For two weeks every summer, I get uninterrupted time with my kids. But that also means that my ex gets two weeks of uninterrupted time with them, meaning once a summer I’m away from them for 14 sleeps total. No one, it seems, prepared me for this when I was getting divorced. Divorce is so much more than saying goodbye to a marriage that once was. Think of a butterfly effect and then think of that one butterfly having many babies and the effects keep on happening.
Yet here I am, in the middle of my two-week vacation from parenting, as outlined in my joint custody coparenting agreement. I both love and hate this time. I love it because, when I have the kids, we don’t have to shuttle them back and forth between my house and my ex’s house. It also means I get a two-week break to spend time with my new husband, and build memories just the two of us. But then I hate it because I don’t see my kids for two weeks straight. I carried and birthed them obviously thinking I’d physically be present 24/7 for at least 18 years. This is rough.
And it seems like a year’s worth of growth happens in those two weeks. My 6-year-old’s two front teeth came in while she was gone this summer, and her reading skills and overall curiosity in books has exploded. Her legs have added at least an inch in length to her already willowy height. My 4 year old’s language development – the number of words he is using each sentence, the stories and details he’s including and his overall vocabulary – have really taken off. Not only that but the clarity in his articulation is much more sharp, and his desire to really clue me in on his little mind is astounding. It’s only two weeks but I swear it’s been a decade. Not getting to start the day with eager faces and gnarly bedhead nor end the day in bedtime stories for a whole two weeks can be painful. I’ll name it: It sucks. It feels unnatural. Complex emotions of sadness, worry, pride and deep love whirl around my brain thinking about what I missed, what I will miss next time, and how amazing these two kids of ours are.
So what do I do with my time away? I plan trips and do things that make me Meg, apart from being a mommy. I read a little more, I write for myself, I stay up a little later and sleep in when I can. I cultivate my marriage. When my new husband and I began dating, he quickly shared stories about how he loves to travel. This was great to hear because I, too, feel most alive when traveling and think it is an excellent ingredient to a strong marriage if you can financially swing it. What I didn’t know was that my husband has traveled all over. Since he, too, is in a joint custody arrangement with his ex, we align up our weeks so that we can travel together. This time, we chose Puerto Rico. Next year, we’re thinking of Georgia, a gorgeous country nestled between Europe and Asia that seems to serve cheese stuffed in every type of food they prepare. It’s during this time we grow together as a husband and wife unit and intentionally reconnect. We laugh. We snorkel. We laugh some more and do some other fun *cough* things… we then begin missing our kiddos.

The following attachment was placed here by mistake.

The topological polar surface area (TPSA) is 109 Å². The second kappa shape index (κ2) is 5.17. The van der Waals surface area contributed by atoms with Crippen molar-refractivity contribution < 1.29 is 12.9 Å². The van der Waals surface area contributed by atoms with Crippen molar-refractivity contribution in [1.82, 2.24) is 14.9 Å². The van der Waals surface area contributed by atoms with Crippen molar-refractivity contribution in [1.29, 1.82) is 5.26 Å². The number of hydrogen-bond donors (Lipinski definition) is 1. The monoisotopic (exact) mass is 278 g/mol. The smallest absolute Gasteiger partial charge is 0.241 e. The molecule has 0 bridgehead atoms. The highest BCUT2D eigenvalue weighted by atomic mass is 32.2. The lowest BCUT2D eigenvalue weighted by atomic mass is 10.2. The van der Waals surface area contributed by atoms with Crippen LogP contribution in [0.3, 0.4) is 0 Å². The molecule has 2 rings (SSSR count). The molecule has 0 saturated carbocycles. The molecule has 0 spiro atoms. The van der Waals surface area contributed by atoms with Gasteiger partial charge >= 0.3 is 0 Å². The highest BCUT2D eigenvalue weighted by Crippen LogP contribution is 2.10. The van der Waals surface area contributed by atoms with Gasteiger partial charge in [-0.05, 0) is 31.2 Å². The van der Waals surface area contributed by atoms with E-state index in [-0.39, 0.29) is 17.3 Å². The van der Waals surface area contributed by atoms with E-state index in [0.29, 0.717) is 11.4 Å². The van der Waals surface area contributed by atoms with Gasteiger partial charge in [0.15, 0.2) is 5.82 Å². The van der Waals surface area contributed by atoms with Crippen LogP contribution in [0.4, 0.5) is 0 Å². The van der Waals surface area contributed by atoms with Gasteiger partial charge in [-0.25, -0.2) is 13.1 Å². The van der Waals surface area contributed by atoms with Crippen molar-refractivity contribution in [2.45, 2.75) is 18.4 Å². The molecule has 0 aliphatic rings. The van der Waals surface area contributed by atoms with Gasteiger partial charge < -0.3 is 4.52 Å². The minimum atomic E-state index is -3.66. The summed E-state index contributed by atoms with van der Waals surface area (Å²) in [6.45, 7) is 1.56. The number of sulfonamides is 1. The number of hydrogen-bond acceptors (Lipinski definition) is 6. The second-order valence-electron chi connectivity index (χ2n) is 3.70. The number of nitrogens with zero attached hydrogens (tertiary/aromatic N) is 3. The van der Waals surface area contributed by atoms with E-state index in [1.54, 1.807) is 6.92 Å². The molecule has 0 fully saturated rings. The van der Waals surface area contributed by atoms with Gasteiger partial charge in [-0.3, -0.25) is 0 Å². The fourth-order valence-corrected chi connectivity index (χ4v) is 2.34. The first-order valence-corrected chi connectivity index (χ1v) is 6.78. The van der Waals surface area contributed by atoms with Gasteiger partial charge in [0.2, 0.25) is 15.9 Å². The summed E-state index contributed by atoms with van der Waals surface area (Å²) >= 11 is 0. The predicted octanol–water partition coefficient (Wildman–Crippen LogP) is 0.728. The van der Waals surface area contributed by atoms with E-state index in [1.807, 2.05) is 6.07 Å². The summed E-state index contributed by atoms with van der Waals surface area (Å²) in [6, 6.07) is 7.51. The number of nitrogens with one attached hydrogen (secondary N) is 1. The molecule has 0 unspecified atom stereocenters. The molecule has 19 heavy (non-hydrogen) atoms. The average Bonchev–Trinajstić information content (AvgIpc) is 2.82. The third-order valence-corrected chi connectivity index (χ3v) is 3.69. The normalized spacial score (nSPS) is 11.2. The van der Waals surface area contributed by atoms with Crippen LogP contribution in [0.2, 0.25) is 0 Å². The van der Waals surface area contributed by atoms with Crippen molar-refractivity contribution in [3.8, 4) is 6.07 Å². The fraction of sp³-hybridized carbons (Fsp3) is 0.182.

Luckily, I’m in a very positive coparenting relationship with my kids’ father. When I drop them off with him, though I lose my breath for a moment, I quickly relax and smile because their father adores them and takes such good care of them. I know it’s a privilege to be able to have that with him: to be able to put aside our own differences and to champion our kids. We’re not a broken family, we’re simply a rearranged family with some new additions doing what we can to best love on and provide for the kids. We’ve simply evolved and are changing into the humans we are supposed to be, into a blended family unit full of mess and all. And when they’re back in my arms, I take in their scent, their new freckles, their new vocabulary, and new and missing teeth and I’m more present than I’ve ever been. More grateful for what the 14 sleeps with and without them provided.
Meg Raby is a mom, children’s author of the My Brother Otto series, and Autistic residing in Salt Lake City where you can find her playing and working with neurodivergent children as a Speech Language Pathologist and friend, or writing and planning big things in the second booth at her local coffee shop that overlooks the Wasatch Mountains while sipping on her Americano. Meg believes the essence of life is to understand, love and welcome others (aka, to give a damn about humans).